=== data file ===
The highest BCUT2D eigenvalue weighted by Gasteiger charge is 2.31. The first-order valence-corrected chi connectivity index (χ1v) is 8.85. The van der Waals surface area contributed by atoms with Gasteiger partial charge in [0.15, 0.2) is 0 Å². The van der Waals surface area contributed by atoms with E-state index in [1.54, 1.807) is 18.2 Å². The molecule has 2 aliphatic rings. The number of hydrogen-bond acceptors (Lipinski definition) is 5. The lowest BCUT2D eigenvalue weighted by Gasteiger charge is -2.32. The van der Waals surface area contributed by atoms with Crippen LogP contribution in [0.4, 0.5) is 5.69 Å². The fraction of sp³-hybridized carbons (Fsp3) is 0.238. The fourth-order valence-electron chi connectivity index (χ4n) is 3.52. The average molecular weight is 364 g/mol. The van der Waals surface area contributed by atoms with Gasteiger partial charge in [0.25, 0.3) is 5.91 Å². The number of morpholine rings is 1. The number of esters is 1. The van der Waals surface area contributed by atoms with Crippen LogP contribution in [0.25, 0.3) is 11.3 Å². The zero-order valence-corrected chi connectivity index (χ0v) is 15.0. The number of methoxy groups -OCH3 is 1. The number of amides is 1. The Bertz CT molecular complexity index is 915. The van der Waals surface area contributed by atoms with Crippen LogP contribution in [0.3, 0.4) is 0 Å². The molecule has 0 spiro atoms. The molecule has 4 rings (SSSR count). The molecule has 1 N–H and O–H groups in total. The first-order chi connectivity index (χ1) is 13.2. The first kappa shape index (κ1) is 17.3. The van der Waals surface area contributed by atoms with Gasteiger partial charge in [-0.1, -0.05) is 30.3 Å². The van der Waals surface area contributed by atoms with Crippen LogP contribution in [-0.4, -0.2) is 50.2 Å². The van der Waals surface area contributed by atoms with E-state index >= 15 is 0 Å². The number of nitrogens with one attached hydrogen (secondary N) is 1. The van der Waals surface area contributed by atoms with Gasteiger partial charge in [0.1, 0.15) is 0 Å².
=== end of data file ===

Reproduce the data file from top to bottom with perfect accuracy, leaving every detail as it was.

The highest BCUT2D eigenvalue weighted by Gasteiger charge is 2.31. The first-order valence-corrected chi connectivity index (χ1v) is 8.85. The van der Waals surface area contributed by atoms with Gasteiger partial charge in [0.15, 0.2) is 0 Å². The van der Waals surface area contributed by atoms with E-state index in [1.54, 1.807) is 18.2 Å². The molecule has 2 aliphatic rings. The number of hydrogen-bond acceptors (Lipinski definition) is 5. The lowest BCUT2D eigenvalue weighted by Gasteiger charge is -2.32. The van der Waals surface area contributed by atoms with Crippen LogP contribution in [0.4, 0.5) is 5.69 Å². The fraction of sp³-hybridized carbons (Fsp3) is 0.238. The fourth-order valence-electron chi connectivity index (χ4n) is 3.52. The average molecular weight is 364 g/mol. The van der Waals surface area contributed by atoms with Gasteiger partial charge in [0.25, 0.3) is 5.91 Å². The number of morpholine rings is 1. The number of esters is 1. The van der Waals surface area contributed by atoms with Crippen LogP contribution in [0.25, 0.3) is 11.3 Å². The zero-order valence-corrected chi connectivity index (χ0v) is 15.0. The number of methoxy groups -OCH3 is 1. The number of amides is 1. The Bertz CT molecular complexity index is 915. The van der Waals surface area contributed by atoms with Crippen LogP contribution in [0.3, 0.4) is 0 Å². The molecule has 0 spiro atoms. The molecule has 4 rings (SSSR count). The molecule has 1 N–H and O–H groups in total. The first-order chi connectivity index (χ1) is 13.2. The first kappa shape index (κ1) is 17.3. The van der Waals surface area contributed by atoms with Gasteiger partial charge in [-0.1, -0.05) is 30.3 Å². The van der Waals surface area contributed by atoms with Crippen LogP contribution in [-0.4, -0.2) is 50.2 Å². The van der Waals surface area contributed by atoms with E-state index >= 15 is 0 Å². The number of nitrogens with one attached hydrogen (secondary N) is 1. The van der Waals surface area contributed by atoms with Gasteiger partial charge in [0.1, 0.15) is 0 Å².